POLITICS

Ontario Legal Aid Services Expanded To Help More Low-Income Residents

06/08/2015 11:11 EDT | Updated 06/08/2016 05:59 EDT
Jag Gundu via Getty Images
TORONTO, ON - MARCH 10: Fans show up at Old City Hall court house to show support for Justin Bieber on March 10, 2014 in Toronto, Canada. (Photo by Jag Gundu/Getty Images)
TORONTO - Legal Aid Ontario says increased government funding announced in this year's budget will mean expanded services for about 400,000 low-income residents.

People charged with crimes who don't face potential jail time but may be hit with "secondary consequences" such as loss of a job or public housing could be eligible for legal aid.

Others could qualify for legal aid if a conviction would have a significant impact on access to family and child custody, if they face a risk of deportation or a risk of being added to the sexual offenders registry.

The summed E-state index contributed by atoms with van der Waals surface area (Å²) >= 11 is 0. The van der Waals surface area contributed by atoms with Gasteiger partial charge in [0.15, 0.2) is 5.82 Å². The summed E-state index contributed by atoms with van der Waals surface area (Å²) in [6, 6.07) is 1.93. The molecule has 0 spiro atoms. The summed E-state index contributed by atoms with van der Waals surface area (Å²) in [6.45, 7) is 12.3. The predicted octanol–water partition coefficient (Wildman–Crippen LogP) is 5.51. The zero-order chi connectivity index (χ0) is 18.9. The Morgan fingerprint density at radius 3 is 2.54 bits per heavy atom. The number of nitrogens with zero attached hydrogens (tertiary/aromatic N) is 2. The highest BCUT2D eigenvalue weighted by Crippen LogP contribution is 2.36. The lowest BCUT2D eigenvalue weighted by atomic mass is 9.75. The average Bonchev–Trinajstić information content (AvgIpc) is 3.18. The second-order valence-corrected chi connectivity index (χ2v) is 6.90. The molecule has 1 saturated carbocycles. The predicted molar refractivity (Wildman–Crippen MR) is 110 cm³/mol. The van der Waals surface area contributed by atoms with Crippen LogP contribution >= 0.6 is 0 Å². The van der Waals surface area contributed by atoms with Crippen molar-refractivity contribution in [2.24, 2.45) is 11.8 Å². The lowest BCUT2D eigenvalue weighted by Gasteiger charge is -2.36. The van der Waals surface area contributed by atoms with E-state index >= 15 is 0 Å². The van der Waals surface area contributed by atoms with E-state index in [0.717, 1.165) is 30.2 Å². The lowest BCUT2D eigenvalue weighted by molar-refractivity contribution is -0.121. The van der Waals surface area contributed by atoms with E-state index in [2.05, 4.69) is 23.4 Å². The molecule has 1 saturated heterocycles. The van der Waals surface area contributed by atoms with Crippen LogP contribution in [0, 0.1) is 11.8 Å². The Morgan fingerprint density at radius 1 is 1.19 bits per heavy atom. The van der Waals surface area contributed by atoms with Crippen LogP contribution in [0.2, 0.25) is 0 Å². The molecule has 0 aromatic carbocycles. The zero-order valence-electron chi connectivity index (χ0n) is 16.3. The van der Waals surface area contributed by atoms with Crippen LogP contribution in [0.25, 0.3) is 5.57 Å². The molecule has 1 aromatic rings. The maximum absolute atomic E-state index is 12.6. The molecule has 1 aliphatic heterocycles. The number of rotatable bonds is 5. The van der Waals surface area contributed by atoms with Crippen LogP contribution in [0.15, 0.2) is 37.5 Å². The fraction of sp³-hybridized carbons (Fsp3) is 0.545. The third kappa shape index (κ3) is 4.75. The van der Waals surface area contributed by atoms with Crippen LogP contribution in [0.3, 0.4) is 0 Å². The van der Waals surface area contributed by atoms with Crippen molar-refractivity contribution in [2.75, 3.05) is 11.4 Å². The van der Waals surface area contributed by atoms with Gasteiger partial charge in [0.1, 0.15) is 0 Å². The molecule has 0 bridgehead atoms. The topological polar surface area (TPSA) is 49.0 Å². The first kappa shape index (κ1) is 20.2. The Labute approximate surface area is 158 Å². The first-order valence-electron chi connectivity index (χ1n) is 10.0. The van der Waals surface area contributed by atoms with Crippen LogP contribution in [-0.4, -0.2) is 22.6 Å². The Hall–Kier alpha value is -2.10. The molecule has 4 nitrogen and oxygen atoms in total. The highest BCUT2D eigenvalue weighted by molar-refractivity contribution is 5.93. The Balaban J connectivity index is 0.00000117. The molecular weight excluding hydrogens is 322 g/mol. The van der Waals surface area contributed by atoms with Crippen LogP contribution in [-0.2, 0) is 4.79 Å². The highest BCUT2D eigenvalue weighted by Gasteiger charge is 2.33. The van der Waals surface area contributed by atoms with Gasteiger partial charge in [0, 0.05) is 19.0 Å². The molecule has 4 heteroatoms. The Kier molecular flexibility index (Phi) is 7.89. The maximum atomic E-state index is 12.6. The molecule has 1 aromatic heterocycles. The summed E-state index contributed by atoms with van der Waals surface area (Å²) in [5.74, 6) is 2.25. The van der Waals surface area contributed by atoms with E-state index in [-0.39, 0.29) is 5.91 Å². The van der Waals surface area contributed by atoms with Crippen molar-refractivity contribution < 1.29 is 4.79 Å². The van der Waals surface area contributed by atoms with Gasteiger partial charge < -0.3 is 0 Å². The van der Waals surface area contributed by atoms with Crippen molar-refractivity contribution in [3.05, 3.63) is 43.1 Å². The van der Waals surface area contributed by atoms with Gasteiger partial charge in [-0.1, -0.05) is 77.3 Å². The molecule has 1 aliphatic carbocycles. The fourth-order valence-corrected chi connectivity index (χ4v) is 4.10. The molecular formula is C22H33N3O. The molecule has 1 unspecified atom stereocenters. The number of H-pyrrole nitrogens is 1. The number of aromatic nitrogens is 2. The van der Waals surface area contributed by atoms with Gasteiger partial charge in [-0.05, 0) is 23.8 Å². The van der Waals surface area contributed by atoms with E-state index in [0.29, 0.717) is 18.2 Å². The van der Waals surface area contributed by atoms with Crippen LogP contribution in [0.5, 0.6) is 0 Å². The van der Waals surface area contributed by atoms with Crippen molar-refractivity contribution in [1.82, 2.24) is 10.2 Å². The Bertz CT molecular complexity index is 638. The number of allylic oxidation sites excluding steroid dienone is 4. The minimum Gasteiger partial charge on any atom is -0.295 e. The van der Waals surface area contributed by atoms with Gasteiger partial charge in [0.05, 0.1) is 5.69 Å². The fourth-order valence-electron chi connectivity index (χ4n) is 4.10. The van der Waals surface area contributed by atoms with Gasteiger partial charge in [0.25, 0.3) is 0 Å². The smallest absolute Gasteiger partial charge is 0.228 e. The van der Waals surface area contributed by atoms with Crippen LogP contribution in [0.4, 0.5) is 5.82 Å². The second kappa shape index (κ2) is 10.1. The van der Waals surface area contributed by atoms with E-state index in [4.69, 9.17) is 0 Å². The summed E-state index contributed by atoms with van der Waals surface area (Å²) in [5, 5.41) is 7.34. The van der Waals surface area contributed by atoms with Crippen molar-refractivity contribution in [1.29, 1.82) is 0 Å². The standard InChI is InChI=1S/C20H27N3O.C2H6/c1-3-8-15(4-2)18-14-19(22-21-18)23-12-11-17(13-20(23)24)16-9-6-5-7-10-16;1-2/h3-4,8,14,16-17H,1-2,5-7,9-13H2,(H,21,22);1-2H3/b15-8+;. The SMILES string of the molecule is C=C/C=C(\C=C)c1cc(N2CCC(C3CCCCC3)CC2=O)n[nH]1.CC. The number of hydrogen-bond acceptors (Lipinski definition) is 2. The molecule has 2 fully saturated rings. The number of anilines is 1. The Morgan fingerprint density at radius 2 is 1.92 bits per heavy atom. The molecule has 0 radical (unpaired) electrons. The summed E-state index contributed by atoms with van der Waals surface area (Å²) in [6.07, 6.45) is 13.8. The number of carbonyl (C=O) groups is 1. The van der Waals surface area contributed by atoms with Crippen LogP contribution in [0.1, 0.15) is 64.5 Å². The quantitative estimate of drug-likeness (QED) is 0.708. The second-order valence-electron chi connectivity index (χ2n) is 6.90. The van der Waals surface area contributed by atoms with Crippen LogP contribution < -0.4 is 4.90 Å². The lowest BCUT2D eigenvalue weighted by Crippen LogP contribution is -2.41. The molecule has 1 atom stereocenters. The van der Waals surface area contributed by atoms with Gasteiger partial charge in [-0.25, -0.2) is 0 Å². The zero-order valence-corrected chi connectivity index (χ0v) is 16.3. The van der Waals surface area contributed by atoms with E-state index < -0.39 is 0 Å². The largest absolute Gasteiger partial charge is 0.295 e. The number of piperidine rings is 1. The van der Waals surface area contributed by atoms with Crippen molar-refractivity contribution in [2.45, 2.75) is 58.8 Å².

It will also be easier for adults with no prior criminal record to qualify for legal aid, especially if they are First Nation, Métis or Inuit, have a mental illness or are a victim of domestic violence charged with an offence related to the victim's partner.

Some people will be able to get legal aid to help with bail hearings to reduce the number of people in custody as they wait for a trial and to help ensure that fewer people plead guilty simply to get out of jail.

Officials say the decision on bail often inappropriately affects an accused's decision to plead guilty, because the longer a person spends in custody, the more likely that person is to plead.

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